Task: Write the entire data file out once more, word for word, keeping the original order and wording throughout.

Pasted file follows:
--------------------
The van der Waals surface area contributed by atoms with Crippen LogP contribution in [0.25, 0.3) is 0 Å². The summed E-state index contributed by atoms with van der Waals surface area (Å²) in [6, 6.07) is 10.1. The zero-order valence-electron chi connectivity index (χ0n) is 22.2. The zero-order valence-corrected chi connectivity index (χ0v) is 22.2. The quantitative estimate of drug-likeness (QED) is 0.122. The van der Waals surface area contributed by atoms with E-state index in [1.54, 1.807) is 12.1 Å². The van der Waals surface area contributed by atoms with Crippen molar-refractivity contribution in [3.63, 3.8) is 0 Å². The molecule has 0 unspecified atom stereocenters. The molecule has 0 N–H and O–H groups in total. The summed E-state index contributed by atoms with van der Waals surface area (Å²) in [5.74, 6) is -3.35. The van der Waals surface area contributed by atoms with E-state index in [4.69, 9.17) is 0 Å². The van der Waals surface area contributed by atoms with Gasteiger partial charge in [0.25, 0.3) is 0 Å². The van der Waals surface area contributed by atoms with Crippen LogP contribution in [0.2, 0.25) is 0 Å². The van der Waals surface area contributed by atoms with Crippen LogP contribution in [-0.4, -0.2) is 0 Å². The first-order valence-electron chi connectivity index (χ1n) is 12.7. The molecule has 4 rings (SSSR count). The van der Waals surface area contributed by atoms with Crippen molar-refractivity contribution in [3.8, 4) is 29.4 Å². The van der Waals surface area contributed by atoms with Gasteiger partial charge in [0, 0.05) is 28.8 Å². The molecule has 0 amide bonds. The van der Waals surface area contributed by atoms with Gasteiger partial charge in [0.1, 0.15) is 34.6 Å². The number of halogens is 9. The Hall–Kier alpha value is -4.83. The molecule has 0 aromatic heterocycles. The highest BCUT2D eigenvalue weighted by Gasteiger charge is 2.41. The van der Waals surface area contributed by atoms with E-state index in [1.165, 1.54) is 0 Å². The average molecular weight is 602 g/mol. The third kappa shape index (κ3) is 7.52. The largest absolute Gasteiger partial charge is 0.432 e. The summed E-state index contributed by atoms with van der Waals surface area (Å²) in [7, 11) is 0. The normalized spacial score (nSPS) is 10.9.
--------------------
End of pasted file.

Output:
The van der Waals surface area contributed by atoms with Crippen LogP contribution in [0.25, 0.3) is 0 Å². The summed E-state index contributed by atoms with van der Waals surface area (Å²) in [6, 6.07) is 10.1. The zero-order valence-electron chi connectivity index (χ0n) is 22.2. The zero-order valence-corrected chi connectivity index (χ0v) is 22.2. The quantitative estimate of drug-likeness (QED) is 0.122. The van der Waals surface area contributed by atoms with E-state index in [1.54, 1.807) is 12.1 Å². The van der Waals surface area contributed by atoms with Crippen molar-refractivity contribution in [3.63, 3.8) is 0 Å². The molecule has 0 unspecified atom stereocenters. The molecule has 0 N–H and O–H groups in total. The summed E-state index contributed by atoms with van der Waals surface area (Å²) in [5.74, 6) is -3.35. The van der Waals surface area contributed by atoms with E-state index in [4.69, 9.17) is 0 Å². The van der Waals surface area contributed by atoms with Gasteiger partial charge in [0.25, 0.3) is 0 Å². The van der Waals surface area contributed by atoms with Crippen LogP contribution in [0.2, 0.25) is 0 Å². The van der Waals surface area contributed by atoms with Crippen LogP contribution in [-0.4, -0.2) is 0 Å². The first-order valence-electron chi connectivity index (χ1n) is 12.7. The molecule has 4 rings (SSSR count). The van der Waals surface area contributed by atoms with Crippen molar-refractivity contribution in [3.8, 4) is 29.4 Å². The van der Waals surface area contributed by atoms with Gasteiger partial charge in [0, 0.05) is 28.8 Å². The molecule has 0 amide bonds. The van der Waals surface area contributed by atoms with Gasteiger partial charge in [0.1, 0.15) is 34.6 Å². The number of halogens is 9. The Hall–Kier alpha value is -4.83. The molecule has 0 aromatic heterocycles. The highest BCUT2D eigenvalue weighted by Gasteiger charge is 2.41. The van der Waals surface area contributed by atoms with E-state index in [1.165, 1.54) is 0 Å². The average molecular weight is 602 g/mol. The third kappa shape index (κ3) is 7.52. The largest absolute Gasteiger partial charge is 0.432 e. The summed E-state index contributed by atoms with van der Waals surface area (Å²) in [7, 11) is 0. The normalized spacial score (nSPS) is 10.9.